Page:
The occasional, often ill-considered thoughts of a Roman Catholic permanent deacon who is ever grateful to God for his existence. Despite the strangeness we encounter in this life, all the suffering we witness and endure, being is good, so good I am sometimes unable to contain my joy. Deo gratias!

Sunday, October 10, 2010

Middle East Synod of Bishops

You might not know about it because it hasn't received a lot of press in the secular media, but the Vatican is currently hosting a special synod of Middle Eastern bishops. The synod, which began today, will reflect on the theme, "The Catholic Church in the Middle East: Communion and Witness." Among the synod's objectives is to strengthen Christian identity and promote ecumenism among Christians in Muslim countries.

Shortly after the synod's opening liturgy, Pope Benedict XVI addressed the crowd in St. Peter's Square, telling them,

"This extraordinary synodal gathering, which will last two weeks, will see the meeting in Rome of the pastors of the Church that lives in the Middle East, a very diverse reality. In that land, in fact, the one Church of Christ expresses herself in all the wealth of her ancient traditions...In fact, in those countries, unfortunately marked by profound divisions and lacerations by age-old conflicts, the Church is called to be the sign and instrument of unity and of reconciliation, on the model of the first community of Jerusalem, in which 'the multitude of those who had become Christian were of one heart and one soul' (Acts 4:32)."
172 Catholic bishops from the Middle East, virtually all from Islamic countries, are taking part in the synod. The are joined by several dozen academics and other experts, plus a number of curial officials and 14 representatives of other Christian churches. In the words of the Holy Father they are confronted by "an arduous task since the Christians of the Middle East often find themselves having to endure difficult conditions of life at the personal, familial and communal levels."

These "difficult conditions" have caused Christians to flee the Middle East in huge numbers. Bishop Shlemon Warduni, an auxiliary bishop of the Catholic Chaldean Church in Iraq, expanded on the pope's comments when he stated, “The urgent reasons for this meeting are that Christians are fleeing from the Middle East, and extremist Islamism is invading the area. We need to find a dialogue with Muslims, and unity among Christians." This flight of Christians is particularly evident in Iraq where the Christian population has decreased from 1.2 million to 400,000 since 1987.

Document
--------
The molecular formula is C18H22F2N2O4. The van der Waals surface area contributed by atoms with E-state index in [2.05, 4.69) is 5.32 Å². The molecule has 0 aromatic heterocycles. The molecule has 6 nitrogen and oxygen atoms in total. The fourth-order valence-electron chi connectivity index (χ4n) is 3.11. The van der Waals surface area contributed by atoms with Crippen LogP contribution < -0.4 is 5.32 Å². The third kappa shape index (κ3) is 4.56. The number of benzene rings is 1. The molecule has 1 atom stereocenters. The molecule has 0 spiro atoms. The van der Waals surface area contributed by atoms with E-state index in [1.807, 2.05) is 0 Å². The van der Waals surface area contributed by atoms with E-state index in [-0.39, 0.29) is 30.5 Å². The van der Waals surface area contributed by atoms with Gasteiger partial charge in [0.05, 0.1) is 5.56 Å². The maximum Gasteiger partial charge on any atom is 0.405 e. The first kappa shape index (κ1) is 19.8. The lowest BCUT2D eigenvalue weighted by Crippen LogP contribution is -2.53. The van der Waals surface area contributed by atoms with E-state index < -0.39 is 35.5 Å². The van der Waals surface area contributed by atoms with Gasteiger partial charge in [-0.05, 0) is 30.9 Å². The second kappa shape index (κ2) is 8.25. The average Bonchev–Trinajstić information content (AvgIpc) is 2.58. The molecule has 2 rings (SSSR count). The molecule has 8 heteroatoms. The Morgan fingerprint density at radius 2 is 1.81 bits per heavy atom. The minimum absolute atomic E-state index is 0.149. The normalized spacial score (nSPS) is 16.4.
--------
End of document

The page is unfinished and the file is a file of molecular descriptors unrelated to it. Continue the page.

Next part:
The working document for the synod is based on the responses to a detailed questionnaire submitted by the participants. The document states that  "Relations with Muslims are difficult principally because Muslims make no distinction between religion and politics, thereby relegating Christians to precarious positions of being considered non-citizens despite the fact that they were citizens of these countries long before the rise of Islam.”

Speaking of the synod earlier today, Jesuit Father Federico Lombardi, director of the Vatican press office, explained that...

"The Middle East is a region in which Christians are a minority, in some countries a very small one and without any political or social influence, and in [some] of these countries the situation of war or permanent tension weighs on hope for the future and marginalizes it. But it is also the region where Christianity was born, where it has very ancient traditional roots of extraordinary cultural and spiritual richness. Thus the problems of the Churches in the Middle East interest all of us and involve of us, and this is why the Pope convoked this assembly, which for the first time is dedicated not to a theme or a continent or individual country, but to a specific region of the world."
The following video provides an overview of the synod...

Pray for the Christians in the Middle East and for the success of the synod.

No comments:

Post a Comment